300 studes get final HPV vaccination

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Thursday, April 3, 2014


MORE than 300 girls from 13 public schools in the Cordillera Administrative Region received today their third and final dose of human papilloma virus (HPV) vaccine to help curb the incidence of various HPV-related diseases, including cervical cancer.

The school-based HPV vaccination initiative is spearheaded by the Department of Health (DOH), together with the Department of Education, (DepEd), the Local Government of Baguio City and global healthcare company, MSD.

The girls, aged 10 to 14 years old, were given their final dose at Lucban Elementary School Thursday as part of the broader school-based HPV vaccination that was also held in Region VII.

These students, with the support of their parents who gave their consent for their children to be included in the initiative, are now part of the almost 9,000 girls in the two regions who are protected from certain HPV strains, which may lead to diseases including genital warts and cervical cancer.

Last week, more than 8,000 girls from Cebu City, Lapulapu, Mandaue, Talisay, Minglanilla, and Consolacion in Cebu also got their third and final dose. First and second doses were given in September and November last year.

This public-private partnership was launched in 2013 due to the increasing number of cervical cancer patients in the Philippines and worldwide. It provides a local experience in introducing HPV vaccination using a school-based approach.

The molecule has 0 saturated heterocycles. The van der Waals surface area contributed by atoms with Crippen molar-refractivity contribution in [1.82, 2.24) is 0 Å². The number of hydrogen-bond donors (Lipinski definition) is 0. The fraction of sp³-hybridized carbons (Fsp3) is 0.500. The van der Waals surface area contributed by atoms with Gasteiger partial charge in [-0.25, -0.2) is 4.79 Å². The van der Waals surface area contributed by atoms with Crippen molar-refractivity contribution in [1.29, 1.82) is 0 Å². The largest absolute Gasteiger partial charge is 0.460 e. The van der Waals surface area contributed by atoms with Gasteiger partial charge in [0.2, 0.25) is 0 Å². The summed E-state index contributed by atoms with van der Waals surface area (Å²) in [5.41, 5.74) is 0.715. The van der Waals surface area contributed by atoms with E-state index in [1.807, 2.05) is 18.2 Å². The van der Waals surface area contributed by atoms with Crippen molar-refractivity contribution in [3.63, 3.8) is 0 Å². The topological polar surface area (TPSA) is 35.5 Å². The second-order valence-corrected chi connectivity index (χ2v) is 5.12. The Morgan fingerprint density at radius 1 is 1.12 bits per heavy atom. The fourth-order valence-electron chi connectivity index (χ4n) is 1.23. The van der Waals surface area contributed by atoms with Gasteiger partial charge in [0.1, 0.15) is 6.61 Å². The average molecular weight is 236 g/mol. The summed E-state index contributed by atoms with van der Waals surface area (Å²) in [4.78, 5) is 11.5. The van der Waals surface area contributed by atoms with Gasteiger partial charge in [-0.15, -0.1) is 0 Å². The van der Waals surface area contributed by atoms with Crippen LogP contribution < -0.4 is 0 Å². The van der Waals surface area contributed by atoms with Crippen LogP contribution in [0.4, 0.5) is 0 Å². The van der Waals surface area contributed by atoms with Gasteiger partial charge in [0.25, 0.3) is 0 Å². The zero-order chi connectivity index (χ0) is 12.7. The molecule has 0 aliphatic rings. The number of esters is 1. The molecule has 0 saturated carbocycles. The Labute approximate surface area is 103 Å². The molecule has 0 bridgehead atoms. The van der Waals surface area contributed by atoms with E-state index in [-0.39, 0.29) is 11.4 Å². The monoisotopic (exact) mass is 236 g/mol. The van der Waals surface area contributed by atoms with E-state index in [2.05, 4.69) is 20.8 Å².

Merck medical Liaison Officer Dr. Marvin Pangilinan said early adolescence is the best time to get vaccinated since there is no exposure yet to the virus. It is also at this time when the body mounts the highest immune response to vaccination.

Pangilinan added the HPV vaccination has been introduced in over 125 countries around the world, and governments have included it in their national immunization programs.

Cervical cancer, which is known to be caused by HPV in over 99% of cases, is the second most common cancer in women globally. It remains a public health concern threatening the welfare and well-being of women and the population as a whole, he added.

In the Philippines, studies show cervical cancer is the third leading cause of mortality among females claiming the lives of 12 women every day.

This makes cervical cancer control as one of the major priorities of DOH through its National Cancer Prevention and Control Program. Several strategies are being done by the program geared towards the prevention of women from developing cervical cancer, including raising awareness on the disease and advocating regular cervical screening.

According to the Filipino Cancer Registry 2005 annual report, the incidence of cervical cancer remained stable from 1980 to 2005. In 2005, there were 7,277 new cases of cervical cancer with 3,807 reported deaths. This brings mortality rate to 1 per 10,000 women.

Aside from cervical cancer, HPV can cause cancers of the vulva, vagina, anus, penis, and cancers of the head and neck, as well as genital warts in both men and women.

Easily transmitted through intimate skin-to-skin contact, HPV infection can be prevented through maintaining a healthy lifestyle and regular cervical cancer screening, but vaccination is a means of primary prevention.

Published in the Sun.Star Bacolod newspaper on April 04, 2014.

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